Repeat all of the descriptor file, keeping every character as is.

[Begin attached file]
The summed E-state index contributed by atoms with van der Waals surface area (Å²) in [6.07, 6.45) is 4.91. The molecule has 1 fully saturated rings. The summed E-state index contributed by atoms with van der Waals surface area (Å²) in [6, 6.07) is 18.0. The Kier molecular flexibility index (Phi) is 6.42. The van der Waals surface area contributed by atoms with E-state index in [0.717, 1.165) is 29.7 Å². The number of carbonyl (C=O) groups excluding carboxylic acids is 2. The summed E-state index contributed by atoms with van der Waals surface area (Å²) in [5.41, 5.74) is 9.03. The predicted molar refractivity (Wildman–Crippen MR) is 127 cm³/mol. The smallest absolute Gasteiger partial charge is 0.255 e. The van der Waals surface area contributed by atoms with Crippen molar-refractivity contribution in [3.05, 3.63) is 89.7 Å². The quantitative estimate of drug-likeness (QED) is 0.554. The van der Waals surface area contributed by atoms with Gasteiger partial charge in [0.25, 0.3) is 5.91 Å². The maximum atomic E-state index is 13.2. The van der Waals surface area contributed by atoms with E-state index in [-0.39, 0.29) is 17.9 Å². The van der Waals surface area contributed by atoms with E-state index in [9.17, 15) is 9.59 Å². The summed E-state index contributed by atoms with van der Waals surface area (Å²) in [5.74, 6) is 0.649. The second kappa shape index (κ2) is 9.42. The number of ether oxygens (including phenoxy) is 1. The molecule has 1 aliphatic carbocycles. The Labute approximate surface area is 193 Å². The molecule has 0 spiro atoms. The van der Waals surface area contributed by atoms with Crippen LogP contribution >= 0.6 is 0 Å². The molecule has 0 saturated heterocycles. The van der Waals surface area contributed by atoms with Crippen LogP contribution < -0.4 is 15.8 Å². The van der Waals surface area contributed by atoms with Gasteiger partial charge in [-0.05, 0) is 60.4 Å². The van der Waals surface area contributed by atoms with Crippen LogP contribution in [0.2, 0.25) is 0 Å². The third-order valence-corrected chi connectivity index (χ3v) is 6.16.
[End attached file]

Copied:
The summed E-state index contributed by atoms with van der Waals surface area (Å²) in [6.07, 6.45) is 4.91. The molecule has 1 fully saturated rings. The summed E-state index contributed by atoms with van der Waals surface area (Å²) in [6, 6.07) is 18.0. The Kier molecular flexibility index (Phi) is 6.42. The van der Waals surface area contributed by atoms with E-state index in [0.717, 1.165) is 29.7 Å². The number of carbonyl (C=O) groups excluding carboxylic acids is 2. The summed E-state index contributed by atoms with van der Waals surface area (Å²) in [5.41, 5.74) is 9.03. The predicted molar refractivity (Wildman–Crippen MR) is 127 cm³/mol. The smallest absolute Gasteiger partial charge is 0.255 e. The van der Waals surface area contributed by atoms with Crippen molar-refractivity contribution in [3.05, 3.63) is 89.7 Å². The quantitative estimate of drug-likeness (QED) is 0.554. The van der Waals surface area contributed by atoms with Gasteiger partial charge in [0.25, 0.3) is 5.91 Å². The maximum atomic E-state index is 13.2. The van der Waals surface area contributed by atoms with E-state index in [-0.39, 0.29) is 17.9 Å². The van der Waals surface area contributed by atoms with E-state index in [9.17, 15) is 9.59 Å². The summed E-state index contributed by atoms with van der Waals surface area (Å²) in [5.74, 6) is 0.649. The second kappa shape index (κ2) is 9.42. The number of ether oxygens (including phenoxy) is 1. The molecule has 1 aliphatic carbocycles. The Labute approximate surface area is 193 Å². The molecule has 0 spiro atoms. The van der Waals surface area contributed by atoms with Crippen LogP contribution >= 0.6 is 0 Å². The molecule has 0 saturated heterocycles. The van der Waals surface area contributed by atoms with Crippen LogP contribution < -0.4 is 15.8 Å². The van der Waals surface area contributed by atoms with Gasteiger partial charge in [-0.05, 0) is 60.4 Å². The van der Waals surface area contributed by atoms with Crippen LogP contribution in [0.2, 0.25) is 0 Å². The third-order valence-corrected chi connectivity index (χ3v) is 6.16.